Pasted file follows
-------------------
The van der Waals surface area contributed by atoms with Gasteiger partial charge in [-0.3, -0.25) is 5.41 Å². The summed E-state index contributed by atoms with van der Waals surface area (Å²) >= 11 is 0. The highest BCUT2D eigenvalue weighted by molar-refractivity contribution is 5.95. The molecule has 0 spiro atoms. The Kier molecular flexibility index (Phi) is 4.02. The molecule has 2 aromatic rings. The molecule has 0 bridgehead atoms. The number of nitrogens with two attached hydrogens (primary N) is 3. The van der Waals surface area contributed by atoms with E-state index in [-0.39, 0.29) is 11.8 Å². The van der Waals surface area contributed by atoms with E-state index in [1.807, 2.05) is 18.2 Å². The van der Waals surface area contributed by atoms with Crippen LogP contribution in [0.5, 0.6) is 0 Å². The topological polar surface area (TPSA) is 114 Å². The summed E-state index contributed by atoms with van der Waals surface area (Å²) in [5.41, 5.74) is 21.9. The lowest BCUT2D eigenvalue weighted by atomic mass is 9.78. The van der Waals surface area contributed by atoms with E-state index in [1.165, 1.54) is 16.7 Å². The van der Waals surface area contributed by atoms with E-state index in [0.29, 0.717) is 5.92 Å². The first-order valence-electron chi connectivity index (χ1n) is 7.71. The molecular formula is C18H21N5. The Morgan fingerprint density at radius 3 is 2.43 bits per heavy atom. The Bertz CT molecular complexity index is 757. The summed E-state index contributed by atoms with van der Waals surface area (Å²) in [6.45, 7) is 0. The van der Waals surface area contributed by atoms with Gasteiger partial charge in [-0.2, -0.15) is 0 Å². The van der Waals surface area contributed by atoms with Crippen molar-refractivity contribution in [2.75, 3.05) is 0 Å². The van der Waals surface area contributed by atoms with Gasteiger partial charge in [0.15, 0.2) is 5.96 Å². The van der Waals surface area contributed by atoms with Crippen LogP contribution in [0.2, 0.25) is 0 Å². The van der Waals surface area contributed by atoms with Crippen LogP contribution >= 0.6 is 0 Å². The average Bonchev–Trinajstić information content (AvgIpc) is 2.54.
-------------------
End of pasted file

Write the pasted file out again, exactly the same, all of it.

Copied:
The van der Waals surface area contributed by atoms with Gasteiger partial charge in [-0.3, -0.25) is 5.41 Å². The summed E-state index contributed by atoms with van der Waals surface area (Å²) >= 11 is 0. The highest BCUT2D eigenvalue weighted by molar-refractivity contribution is 5.95. The molecule has 0 spiro atoms. The Kier molecular flexibility index (Phi) is 4.02. The molecule has 2 aromatic rings. The molecule has 0 bridgehead atoms. The number of nitrogens with two attached hydrogens (primary N) is 3. The van der Waals surface area contributed by atoms with E-state index in [-0.39, 0.29) is 11.8 Å². The van der Waals surface area contributed by atoms with E-state index in [1.807, 2.05) is 18.2 Å². The van der Waals surface area contributed by atoms with Crippen LogP contribution in [0.5, 0.6) is 0 Å². The topological polar surface area (TPSA) is 114 Å². The summed E-state index contributed by atoms with van der Waals surface area (Å²) in [5.41, 5.74) is 21.9. The lowest BCUT2D eigenvalue weighted by atomic mass is 9.78. The van der Waals surface area contributed by atoms with E-state index in [1.165, 1.54) is 16.7 Å². The van der Waals surface area contributed by atoms with E-state index in [0.29, 0.717) is 5.92 Å². The first-order valence-electron chi connectivity index (χ1n) is 7.71. The molecular formula is C18H21N5. The Morgan fingerprint density at radius 3 is 2.43 bits per heavy atom. The Bertz CT molecular complexity index is 757. The summed E-state index contributed by atoms with van der Waals surface area (Å²) in [6.45, 7) is 0. The van der Waals surface area contributed by atoms with Gasteiger partial charge in [-0.2, -0.15) is 0 Å². The van der Waals surface area contributed by atoms with Crippen molar-refractivity contribution in [2.75, 3.05) is 0 Å². The van der Waals surface area contributed by atoms with Gasteiger partial charge in [0.15, 0.2) is 5.96 Å². The van der Waals surface area contributed by atoms with Crippen LogP contribution in [0.2, 0.25) is 0 Å². The van der Waals surface area contributed by atoms with Crippen LogP contribution >= 0.6 is 0 Å². The average Bonchev–Trinajstić information content (AvgIpc) is 2.54.